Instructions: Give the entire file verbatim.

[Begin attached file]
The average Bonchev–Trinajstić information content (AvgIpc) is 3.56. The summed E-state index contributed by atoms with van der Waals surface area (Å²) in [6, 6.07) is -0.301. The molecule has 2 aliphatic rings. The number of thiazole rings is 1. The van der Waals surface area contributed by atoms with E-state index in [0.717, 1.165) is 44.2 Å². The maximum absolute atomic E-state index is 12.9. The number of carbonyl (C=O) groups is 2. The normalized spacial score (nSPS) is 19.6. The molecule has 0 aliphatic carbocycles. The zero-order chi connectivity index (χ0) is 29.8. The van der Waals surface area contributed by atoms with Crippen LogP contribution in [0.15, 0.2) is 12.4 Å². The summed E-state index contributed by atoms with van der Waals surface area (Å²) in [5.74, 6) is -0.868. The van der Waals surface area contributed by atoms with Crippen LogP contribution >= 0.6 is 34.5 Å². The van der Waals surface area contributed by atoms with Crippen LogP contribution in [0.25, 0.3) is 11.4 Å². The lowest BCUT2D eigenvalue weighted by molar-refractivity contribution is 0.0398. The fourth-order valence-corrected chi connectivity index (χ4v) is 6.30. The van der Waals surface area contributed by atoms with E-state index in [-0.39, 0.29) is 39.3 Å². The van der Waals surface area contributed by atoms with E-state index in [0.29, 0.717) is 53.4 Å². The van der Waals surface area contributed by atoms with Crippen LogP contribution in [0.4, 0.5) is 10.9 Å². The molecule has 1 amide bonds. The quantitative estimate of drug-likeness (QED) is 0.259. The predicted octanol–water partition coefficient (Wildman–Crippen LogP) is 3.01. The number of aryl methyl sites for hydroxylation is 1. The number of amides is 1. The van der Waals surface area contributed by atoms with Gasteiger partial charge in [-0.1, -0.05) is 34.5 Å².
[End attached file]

The average Bonchev–Trinajstić information content (AvgIpc) is 3.56. The summed E-state index contributed by atoms with van der Waals surface area (Å²) in [6, 6.07) is -0.301. The molecule has 2 aliphatic rings. The number of thiazole rings is 1. The van der Waals surface area contributed by atoms with E-state index in [0.717, 1.165) is 44.2 Å². The maximum absolute atomic E-state index is 12.9. The number of carbonyl (C=O) groups is 2. The normalized spacial score (nSPS) is 19.6. The molecule has 0 aliphatic carbocycles. The zero-order chi connectivity index (χ0) is 29.8. The van der Waals surface area contributed by atoms with Crippen LogP contribution in [0.15, 0.2) is 12.4 Å². The summed E-state index contributed by atoms with van der Waals surface area (Å²) in [5.74, 6) is -0.868. The van der Waals surface area contributed by atoms with Crippen LogP contribution >= 0.6 is 34.5 Å². The van der Waals surface area contributed by atoms with Crippen LogP contribution in [0.25, 0.3) is 11.4 Å². The lowest BCUT2D eigenvalue weighted by molar-refractivity contribution is 0.0398. The fourth-order valence-corrected chi connectivity index (χ4v) is 6.30. The van der Waals surface area contributed by atoms with E-state index in [-0.39, 0.29) is 39.3 Å². The van der Waals surface area contributed by atoms with E-state index in [0.29, 0.717) is 53.4 Å². The van der Waals surface area contributed by atoms with Crippen LogP contribution in [0.4, 0.5) is 10.9 Å². The molecule has 1 amide bonds. The quantitative estimate of drug-likeness (QED) is 0.259. The predicted octanol–water partition coefficient (Wildman–Crippen LogP) is 3.01. The number of aryl methyl sites for hydroxylation is 1. The number of amides is 1. The van der Waals surface area contributed by atoms with Gasteiger partial charge in [-0.1, -0.05) is 34.5 Å².